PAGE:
Many others who watch the news are similarly inscribed by these unconscious structures. Since these similar, formative experiences are attributable to a particular society or discourses, a collective aspect of the unconscious emerges. To continue my example, Dan defends his blatant racism and call for apartheid, by referring to his experience in 1945 as a German refugee from the East: "[w]aren nicht Wír=aus=dem =Osten auch 12 Milljon'n" (ZT 1164). This justification through comparison exposes the racist overtones of the refugee debate that prevailed in 1965. The West German attitude toward Eastern Europe and its refugees underscores the inability of West Germans to overcome the lingering racism that finds its historic trajectory in Nazi Germany and its judicious legitimization in Article 116 of the Basic law which defines the nation as an evolutionary community based on ethnic descent. Dan's comparison of his World War II experiences and the subsequent racist attitude toward refugees with the civil rights movement points to this transindividual quality of the unconscious. The collective experience of the unconscious gains its cohesive power through the common currency of cultural signifiers as well as other discourses. Yet as Dan's analogy suggests, these cultural signifiers do not acknowledge national boundaries.
The "Nachrichter in SchlagZeiln" (ZT 1163) inserted between the segment about the student movement and the civil rights movement further demonstrates the viewer's reliance on images rather than on any reflective exchange. This segment narrates a multiplicity of events such as "Australiens MinisterPräsident hatte sich zu Tode geschnarchelt./31.000 Krankheitn gebe es bis jetz auf der Welt./Münchens letzde GasLaterne... ." (ZT 1164). The overflow of information makes it impossible to follow the news content, and forces the viewer to rely on the visual images. However, the absurdity of this so-called news program points to the powerful arbitrariness involved in selecting which information to broadcast. Insertions of natural disasters and other tabloid trivia in the political sphere of news broadcasting function as an instrument of diffusion and distraction. They represent deliberate attempts to depoliticize the media, thereby enhancing its political power. Irrelevant information distracts the viewer from receiving actual political events and portrays, for instance, the cause of death of the Australian prime minister as a significant event.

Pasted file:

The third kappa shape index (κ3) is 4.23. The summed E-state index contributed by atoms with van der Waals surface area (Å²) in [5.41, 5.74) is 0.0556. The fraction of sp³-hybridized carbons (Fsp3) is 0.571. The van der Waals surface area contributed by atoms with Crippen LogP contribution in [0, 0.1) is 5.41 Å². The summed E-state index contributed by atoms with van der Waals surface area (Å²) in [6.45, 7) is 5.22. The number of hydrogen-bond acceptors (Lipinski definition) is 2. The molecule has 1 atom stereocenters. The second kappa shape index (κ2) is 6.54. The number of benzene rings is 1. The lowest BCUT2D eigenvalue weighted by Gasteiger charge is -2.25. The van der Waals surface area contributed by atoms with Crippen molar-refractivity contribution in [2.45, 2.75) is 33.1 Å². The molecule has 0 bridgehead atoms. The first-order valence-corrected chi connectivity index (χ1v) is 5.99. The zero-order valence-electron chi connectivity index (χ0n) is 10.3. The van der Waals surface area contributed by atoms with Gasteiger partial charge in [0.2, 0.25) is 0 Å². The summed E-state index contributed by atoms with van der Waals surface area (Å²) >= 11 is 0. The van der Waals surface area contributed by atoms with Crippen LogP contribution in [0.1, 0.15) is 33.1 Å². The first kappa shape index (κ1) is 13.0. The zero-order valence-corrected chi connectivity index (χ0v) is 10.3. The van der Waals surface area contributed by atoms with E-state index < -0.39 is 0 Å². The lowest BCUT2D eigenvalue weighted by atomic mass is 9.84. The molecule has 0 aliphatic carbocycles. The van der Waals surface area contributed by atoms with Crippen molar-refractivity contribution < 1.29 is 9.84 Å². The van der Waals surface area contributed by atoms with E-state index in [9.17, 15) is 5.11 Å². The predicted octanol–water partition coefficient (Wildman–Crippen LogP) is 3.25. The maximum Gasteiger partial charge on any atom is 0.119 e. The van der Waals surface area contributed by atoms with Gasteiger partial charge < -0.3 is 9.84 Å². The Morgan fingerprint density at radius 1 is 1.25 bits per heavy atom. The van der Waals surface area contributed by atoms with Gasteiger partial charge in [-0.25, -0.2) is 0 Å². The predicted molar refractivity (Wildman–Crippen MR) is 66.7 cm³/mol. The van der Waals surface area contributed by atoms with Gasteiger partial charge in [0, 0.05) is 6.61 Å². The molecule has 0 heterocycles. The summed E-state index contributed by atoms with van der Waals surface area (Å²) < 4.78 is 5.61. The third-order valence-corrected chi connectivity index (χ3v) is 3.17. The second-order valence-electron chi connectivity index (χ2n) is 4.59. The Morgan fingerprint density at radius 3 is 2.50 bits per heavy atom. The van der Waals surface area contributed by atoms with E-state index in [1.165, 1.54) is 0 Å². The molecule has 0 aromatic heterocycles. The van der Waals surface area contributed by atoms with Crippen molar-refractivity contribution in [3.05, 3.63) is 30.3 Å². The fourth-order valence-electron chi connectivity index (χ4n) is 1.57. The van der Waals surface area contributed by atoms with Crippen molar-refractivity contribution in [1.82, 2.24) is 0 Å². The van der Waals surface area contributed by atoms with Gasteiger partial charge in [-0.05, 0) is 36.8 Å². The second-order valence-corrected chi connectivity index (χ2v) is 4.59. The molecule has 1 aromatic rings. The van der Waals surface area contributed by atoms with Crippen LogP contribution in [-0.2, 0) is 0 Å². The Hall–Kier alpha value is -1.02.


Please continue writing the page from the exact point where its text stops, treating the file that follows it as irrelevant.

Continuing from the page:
The random nature by which information is selected for news broadcast suggests that the sequencing of news focuses on the symbolic production as the ordering discourse. The more rapid the segments, the greater the possibility of a non-homogeneous experience. The changing speed of topics organizes the forgetting of the viewer, and effectively functionalizes how we conceptualize information. Inevitably, the overflow of information suffocates its communicability. This paradox--the news providing information and the viewer not being able to remember--serves as the ideological means of structuring the individual experience of news events. We are in greater need of orientation for our common understanding, and thus seek anchoring points, visual images, with which we can identify. The "Tagesschau" provides these images, these symbolic structures that are constitutive of our relation to the world and, consequently, do not allow for the readability of the world. Experiences of the world are a media experience, a structural illusion creating the impression that we have gained mastery of the world in the form of meaningful comprehension. Watching TV allows only for one particular mode of comprehension, a certain type of discursivity that neutralizes the multiple and fluctuating content of messages. Hence, the "Tagesschau" signifies the impossibility of interpretation and, as such, the imposition of rigid contraints of meaning.